In 2004, 2chan went mainstream with the publication of “Train Man,” a collection of posts from the board that purportedly showed how users had helped a hapless nerd woo the woman of his dreams. The story became a best-selling book, a blockbuster movie and a popular TV show. It made 2chan the most heavily trafficked site in Japan.
While most users discussed hobbies or griped about work, others threatened murder, posted bomb threats and spawned reckless conspiracy theories. A flood of posts from far-right users denied Japan’s war crimes and contributed to a nationwide rise in anti-Korean hate.
As Mr. Nishimura profited handsomely from the site — earning as much as $100,000 a month — he also became adept at dodging its costs. By his own account, he was sued more than 100 times over 2chan posts. He refused to pay at least $1 million in court judgments, pointing to the lack of criminal penalties for doing so.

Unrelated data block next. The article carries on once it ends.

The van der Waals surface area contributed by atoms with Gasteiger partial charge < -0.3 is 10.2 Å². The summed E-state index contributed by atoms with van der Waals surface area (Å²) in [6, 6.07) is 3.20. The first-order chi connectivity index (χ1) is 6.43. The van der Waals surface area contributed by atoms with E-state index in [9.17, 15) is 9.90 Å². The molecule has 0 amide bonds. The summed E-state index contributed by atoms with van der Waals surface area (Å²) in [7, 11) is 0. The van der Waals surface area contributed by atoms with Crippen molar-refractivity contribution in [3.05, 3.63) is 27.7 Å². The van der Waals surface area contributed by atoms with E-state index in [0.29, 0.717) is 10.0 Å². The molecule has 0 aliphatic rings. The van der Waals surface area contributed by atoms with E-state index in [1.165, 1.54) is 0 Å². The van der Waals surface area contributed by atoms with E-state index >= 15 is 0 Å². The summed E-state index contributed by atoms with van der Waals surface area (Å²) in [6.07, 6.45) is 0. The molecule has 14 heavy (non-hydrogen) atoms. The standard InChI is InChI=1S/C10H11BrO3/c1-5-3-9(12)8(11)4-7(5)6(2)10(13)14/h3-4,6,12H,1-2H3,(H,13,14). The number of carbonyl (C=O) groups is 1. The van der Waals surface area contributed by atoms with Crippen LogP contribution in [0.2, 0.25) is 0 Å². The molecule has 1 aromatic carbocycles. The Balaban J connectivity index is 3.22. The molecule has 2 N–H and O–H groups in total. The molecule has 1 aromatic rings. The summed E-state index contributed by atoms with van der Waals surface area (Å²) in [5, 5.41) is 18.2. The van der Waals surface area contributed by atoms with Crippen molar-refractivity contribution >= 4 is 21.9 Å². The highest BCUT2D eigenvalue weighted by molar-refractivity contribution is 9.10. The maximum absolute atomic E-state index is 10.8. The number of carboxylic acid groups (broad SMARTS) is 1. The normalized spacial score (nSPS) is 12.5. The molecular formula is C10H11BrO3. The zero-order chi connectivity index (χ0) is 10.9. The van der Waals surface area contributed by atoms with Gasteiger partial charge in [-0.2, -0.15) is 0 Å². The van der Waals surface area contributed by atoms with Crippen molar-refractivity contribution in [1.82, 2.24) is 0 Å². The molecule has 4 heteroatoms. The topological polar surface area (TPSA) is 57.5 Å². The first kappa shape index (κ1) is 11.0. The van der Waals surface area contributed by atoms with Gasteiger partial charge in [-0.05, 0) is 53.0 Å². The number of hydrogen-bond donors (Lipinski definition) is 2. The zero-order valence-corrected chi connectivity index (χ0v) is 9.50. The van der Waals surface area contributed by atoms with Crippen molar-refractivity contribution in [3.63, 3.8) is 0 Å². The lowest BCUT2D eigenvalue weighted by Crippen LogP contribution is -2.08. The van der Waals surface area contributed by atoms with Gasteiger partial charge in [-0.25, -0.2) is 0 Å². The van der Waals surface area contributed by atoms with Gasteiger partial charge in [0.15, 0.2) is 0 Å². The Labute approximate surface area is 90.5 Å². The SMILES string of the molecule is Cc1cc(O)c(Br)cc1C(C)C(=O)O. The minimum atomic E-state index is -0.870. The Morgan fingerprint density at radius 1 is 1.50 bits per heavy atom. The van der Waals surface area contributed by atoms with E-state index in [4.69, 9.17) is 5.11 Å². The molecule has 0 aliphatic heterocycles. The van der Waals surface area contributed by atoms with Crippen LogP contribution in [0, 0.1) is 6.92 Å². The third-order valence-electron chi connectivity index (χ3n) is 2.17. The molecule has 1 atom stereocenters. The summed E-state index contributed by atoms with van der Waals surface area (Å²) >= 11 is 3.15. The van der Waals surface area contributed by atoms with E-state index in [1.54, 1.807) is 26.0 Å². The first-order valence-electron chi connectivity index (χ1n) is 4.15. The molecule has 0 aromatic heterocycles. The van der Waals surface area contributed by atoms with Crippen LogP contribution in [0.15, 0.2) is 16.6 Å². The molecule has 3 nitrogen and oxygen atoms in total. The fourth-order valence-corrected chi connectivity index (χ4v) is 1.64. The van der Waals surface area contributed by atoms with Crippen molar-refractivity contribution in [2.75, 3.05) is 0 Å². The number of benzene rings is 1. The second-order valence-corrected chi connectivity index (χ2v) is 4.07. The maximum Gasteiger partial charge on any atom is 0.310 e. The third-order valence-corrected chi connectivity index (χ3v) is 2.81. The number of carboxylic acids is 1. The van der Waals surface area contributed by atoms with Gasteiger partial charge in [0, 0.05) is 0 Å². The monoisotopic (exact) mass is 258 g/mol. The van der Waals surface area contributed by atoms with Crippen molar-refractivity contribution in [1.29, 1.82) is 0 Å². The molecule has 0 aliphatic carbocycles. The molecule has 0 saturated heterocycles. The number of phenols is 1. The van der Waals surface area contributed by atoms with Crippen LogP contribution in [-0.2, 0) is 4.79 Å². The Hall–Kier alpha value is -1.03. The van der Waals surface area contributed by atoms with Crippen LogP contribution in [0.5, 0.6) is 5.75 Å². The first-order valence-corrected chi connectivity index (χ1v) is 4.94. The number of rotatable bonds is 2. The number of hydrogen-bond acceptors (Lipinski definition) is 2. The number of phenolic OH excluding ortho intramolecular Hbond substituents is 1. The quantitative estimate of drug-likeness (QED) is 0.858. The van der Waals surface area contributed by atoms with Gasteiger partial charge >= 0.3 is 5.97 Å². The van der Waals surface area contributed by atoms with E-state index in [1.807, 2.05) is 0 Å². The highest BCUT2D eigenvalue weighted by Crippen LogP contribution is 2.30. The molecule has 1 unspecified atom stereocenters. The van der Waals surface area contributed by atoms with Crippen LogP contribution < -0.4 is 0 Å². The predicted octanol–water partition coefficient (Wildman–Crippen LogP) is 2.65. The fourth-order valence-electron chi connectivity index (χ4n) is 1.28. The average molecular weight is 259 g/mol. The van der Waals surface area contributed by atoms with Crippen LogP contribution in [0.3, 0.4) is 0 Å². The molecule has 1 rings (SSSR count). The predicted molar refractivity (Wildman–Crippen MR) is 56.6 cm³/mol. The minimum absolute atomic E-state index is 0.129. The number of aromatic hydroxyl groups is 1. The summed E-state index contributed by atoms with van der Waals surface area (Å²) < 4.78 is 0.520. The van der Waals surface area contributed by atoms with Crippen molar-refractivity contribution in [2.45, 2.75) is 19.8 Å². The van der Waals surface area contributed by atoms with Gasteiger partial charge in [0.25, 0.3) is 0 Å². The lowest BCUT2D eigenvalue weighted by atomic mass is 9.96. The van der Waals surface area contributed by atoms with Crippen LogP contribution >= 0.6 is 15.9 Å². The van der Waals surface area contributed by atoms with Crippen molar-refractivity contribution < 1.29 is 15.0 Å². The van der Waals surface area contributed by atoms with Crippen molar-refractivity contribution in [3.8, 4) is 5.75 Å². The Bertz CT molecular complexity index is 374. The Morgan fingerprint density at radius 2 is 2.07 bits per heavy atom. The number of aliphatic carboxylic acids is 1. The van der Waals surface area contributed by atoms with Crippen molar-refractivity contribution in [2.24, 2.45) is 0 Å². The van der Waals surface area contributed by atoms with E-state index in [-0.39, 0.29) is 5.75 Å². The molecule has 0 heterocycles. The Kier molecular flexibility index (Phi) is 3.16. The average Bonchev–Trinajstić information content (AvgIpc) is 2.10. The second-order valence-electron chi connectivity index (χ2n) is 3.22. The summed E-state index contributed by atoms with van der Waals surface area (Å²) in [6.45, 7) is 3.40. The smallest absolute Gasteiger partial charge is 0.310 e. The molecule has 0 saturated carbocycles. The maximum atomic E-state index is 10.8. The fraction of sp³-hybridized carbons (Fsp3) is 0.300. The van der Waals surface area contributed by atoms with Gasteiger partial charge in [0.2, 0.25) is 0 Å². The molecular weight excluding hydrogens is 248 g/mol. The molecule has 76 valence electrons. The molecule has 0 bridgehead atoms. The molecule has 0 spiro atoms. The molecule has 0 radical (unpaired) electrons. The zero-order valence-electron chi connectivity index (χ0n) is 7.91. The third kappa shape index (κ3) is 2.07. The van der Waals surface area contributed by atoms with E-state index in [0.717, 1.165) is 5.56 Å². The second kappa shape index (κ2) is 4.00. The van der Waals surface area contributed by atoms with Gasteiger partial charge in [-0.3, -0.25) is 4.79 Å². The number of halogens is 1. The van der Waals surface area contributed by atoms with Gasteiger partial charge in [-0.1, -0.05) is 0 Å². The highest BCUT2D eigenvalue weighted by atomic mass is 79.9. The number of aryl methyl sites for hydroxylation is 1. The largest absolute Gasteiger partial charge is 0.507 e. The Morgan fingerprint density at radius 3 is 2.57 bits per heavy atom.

“If I would be put to death for not paying, I would. But nothing’s going to happen to me if I don’t pay, so I won’t,” he told reporters after a 2007 court hearing.
For Mr. Nishimura, dodging the lawsuits — like everything else related to 2chan — was “just a game,” said Eichiro Fukami, who worked closely with Mr. Nishimura on 2chan-related projects for years. Mr. Fukami successfully sued Mr. Nishimura for libel after Mr. Nishimura had accused him of embezzlement.
Mr. Nishimura, he said, spent countless hours thinking up ways to avoid laws and regulations. The servers used by 2chan were based in the United States, beyond the reach of Japanese law. At one point, Mr. Nishimura considered declaring the site a religious organization to receive a tax exemption, Mr. Fukami said.
“He was always moving at the very edge of the rules,” he added.
As the reputational costs of 2chan grew, Mr. Nishimura sought to distance himself. In early 2009, he suddenly announced that he had sold the site and severed his connections. He wrote a book titled “The Reason I Threw Away 2chan.”